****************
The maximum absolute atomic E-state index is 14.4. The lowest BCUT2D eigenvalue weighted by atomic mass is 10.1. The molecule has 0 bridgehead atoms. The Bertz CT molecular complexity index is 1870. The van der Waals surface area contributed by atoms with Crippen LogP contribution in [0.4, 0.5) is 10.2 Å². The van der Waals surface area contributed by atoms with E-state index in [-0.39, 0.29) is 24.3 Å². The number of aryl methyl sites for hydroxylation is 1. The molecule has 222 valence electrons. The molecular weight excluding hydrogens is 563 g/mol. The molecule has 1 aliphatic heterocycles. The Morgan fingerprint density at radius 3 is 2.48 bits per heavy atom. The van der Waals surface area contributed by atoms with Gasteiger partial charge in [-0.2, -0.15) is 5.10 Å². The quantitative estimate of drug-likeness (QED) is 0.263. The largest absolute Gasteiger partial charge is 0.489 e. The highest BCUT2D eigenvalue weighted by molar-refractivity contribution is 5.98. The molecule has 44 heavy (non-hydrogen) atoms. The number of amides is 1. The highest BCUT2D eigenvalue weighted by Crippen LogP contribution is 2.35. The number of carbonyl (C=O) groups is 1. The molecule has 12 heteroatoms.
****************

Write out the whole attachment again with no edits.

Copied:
The maximum absolute atomic E-state index is 14.4. The lowest BCUT2D eigenvalue weighted by atomic mass is 10.1. The molecule has 0 bridgehead atoms. The Bertz CT molecular complexity index is 1870. The van der Waals surface area contributed by atoms with Crippen LogP contribution in [0.4, 0.5) is 10.2 Å². The van der Waals surface area contributed by atoms with E-state index in [-0.39, 0.29) is 24.3 Å². The number of aryl methyl sites for hydroxylation is 1. The molecule has 222 valence electrons. The molecular weight excluding hydrogens is 563 g/mol. The molecule has 1 aliphatic heterocycles. The Morgan fingerprint density at radius 3 is 2.48 bits per heavy atom. The van der Waals surface area contributed by atoms with Gasteiger partial charge in [-0.2, -0.15) is 5.10 Å². The quantitative estimate of drug-likeness (QED) is 0.263. The largest absolute Gasteiger partial charge is 0.489 e. The highest BCUT2D eigenvalue weighted by molar-refractivity contribution is 5.98. The molecule has 44 heavy (non-hydrogen) atoms. The number of amides is 1. The highest BCUT2D eigenvalue weighted by Crippen LogP contribution is 2.35. The number of carbonyl (C=O) groups is 1. The molecule has 12 heteroatoms.